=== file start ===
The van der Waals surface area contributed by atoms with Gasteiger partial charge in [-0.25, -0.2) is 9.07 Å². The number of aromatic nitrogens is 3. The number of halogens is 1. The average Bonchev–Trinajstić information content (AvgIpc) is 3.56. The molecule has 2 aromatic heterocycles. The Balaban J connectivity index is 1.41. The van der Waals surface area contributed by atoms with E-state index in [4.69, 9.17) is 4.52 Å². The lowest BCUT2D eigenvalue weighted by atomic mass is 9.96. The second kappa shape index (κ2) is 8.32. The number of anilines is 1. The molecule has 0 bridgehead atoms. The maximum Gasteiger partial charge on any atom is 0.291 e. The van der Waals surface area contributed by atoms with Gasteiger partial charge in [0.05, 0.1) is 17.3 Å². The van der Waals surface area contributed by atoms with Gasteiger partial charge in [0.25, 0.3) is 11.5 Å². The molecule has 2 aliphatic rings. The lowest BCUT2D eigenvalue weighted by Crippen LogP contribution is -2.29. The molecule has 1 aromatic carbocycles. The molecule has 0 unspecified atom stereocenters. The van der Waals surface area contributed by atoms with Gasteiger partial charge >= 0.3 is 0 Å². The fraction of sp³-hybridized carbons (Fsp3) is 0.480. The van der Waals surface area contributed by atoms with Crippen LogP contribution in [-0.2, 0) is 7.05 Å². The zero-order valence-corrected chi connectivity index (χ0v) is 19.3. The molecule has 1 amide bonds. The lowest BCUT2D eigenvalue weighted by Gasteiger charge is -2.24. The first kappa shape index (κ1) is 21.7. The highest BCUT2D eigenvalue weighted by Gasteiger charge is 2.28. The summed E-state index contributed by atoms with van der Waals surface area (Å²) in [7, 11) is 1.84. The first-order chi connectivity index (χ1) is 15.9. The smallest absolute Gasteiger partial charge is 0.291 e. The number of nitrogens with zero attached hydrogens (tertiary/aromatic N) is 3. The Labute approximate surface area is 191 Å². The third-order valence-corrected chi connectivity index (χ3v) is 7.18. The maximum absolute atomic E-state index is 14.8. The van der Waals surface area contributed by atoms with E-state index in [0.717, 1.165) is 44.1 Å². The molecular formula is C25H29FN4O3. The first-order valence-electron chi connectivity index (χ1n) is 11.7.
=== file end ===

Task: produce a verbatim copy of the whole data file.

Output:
The van der Waals surface area contributed by atoms with Gasteiger partial charge in [-0.25, -0.2) is 9.07 Å². The number of aromatic nitrogens is 3. The number of halogens is 1. The average Bonchev–Trinajstić information content (AvgIpc) is 3.56. The molecule has 2 aromatic heterocycles. The Balaban J connectivity index is 1.41. The van der Waals surface area contributed by atoms with E-state index in [4.69, 9.17) is 4.52 Å². The lowest BCUT2D eigenvalue weighted by atomic mass is 9.96. The second kappa shape index (κ2) is 8.32. The number of anilines is 1. The molecule has 0 bridgehead atoms. The maximum Gasteiger partial charge on any atom is 0.291 e. The van der Waals surface area contributed by atoms with Gasteiger partial charge in [0.05, 0.1) is 17.3 Å². The van der Waals surface area contributed by atoms with Gasteiger partial charge in [0.25, 0.3) is 11.5 Å². The molecule has 2 aliphatic rings. The lowest BCUT2D eigenvalue weighted by Crippen LogP contribution is -2.29. The molecule has 1 aromatic carbocycles. The molecule has 0 unspecified atom stereocenters. The van der Waals surface area contributed by atoms with Gasteiger partial charge >= 0.3 is 0 Å². The fraction of sp³-hybridized carbons (Fsp3) is 0.480. The van der Waals surface area contributed by atoms with Crippen LogP contribution in [-0.2, 0) is 7.05 Å². The zero-order valence-corrected chi connectivity index (χ0v) is 19.3. The molecule has 1 amide bonds. The lowest BCUT2D eigenvalue weighted by Gasteiger charge is -2.24. The first kappa shape index (κ1) is 21.7. The highest BCUT2D eigenvalue weighted by Gasteiger charge is 2.28. The summed E-state index contributed by atoms with van der Waals surface area (Å²) in [7, 11) is 1.84. The first-order chi connectivity index (χ1) is 15.9. The smallest absolute Gasteiger partial charge is 0.291 e. The number of nitrogens with zero attached hydrogens (tertiary/aromatic N) is 3. The Labute approximate surface area is 191 Å². The third-order valence-corrected chi connectivity index (χ3v) is 7.18. The maximum absolute atomic E-state index is 14.8. The van der Waals surface area contributed by atoms with E-state index in [0.717, 1.165) is 44.1 Å². The molecular formula is C25H29FN4O3. The first-order valence-electron chi connectivity index (χ1n) is 11.7.